Radioactivity Conversion or Radioactive Decay Unit Conversion
Radioactive decay is a process of discharging radioactive particles. When talking about radiation, this article refers to ionizing radiation. Different types of radioactive decay include alpha, beta, and gamma decay. They are named after the particles emitted during this process. During the decay the radioactive particles take the energy away from the nucleus. Some radioactive decay changes the original nucleus of the atom into either a different nucleus or a nucleus in a changed state.
Radioactivity is the property of some elements whose atomic nucleus spontaneously loses electromagnetic energy because of instability. It was discovered in 1896 by French physicist Antoine-Henri Becquerel. In this process different ionizing particles and electromagnetic radiation are emitted from the nucleus. Many elements do this naturally giving rise to natural radioactivity.
The time for radiation to decay varies from element to element and also depends on their isotopes, and is measured in terms of a half life which varies depending upon radioisotopes. The half life tells us how much time it will take for an element to decay to half the amount of radiation. Some elements like uranium and thorium continually emit radiation and ionizing particles which result in different daughter elements by releasing energy in the form of alpha ,beta and gamma radiation.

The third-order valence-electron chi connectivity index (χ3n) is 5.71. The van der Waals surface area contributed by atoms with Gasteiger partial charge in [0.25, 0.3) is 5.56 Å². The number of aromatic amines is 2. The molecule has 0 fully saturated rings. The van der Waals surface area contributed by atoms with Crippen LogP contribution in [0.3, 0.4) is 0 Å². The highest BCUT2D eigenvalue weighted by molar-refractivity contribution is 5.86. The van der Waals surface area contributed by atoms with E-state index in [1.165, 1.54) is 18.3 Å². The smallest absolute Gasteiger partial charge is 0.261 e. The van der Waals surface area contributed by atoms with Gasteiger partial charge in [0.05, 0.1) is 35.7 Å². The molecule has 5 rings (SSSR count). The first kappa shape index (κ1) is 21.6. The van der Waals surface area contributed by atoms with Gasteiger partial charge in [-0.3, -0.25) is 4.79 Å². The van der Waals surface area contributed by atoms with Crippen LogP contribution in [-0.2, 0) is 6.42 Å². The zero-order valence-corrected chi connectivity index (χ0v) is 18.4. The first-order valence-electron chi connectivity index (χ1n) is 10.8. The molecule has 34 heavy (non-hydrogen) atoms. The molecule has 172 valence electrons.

One of the most important radioactive elements is Radon, which is a dense colourless and odorless gas with a boiling point of -61.8°C (-79.2°F). Radon dissolves in water easily below its boiling point, and freezes at low temperature.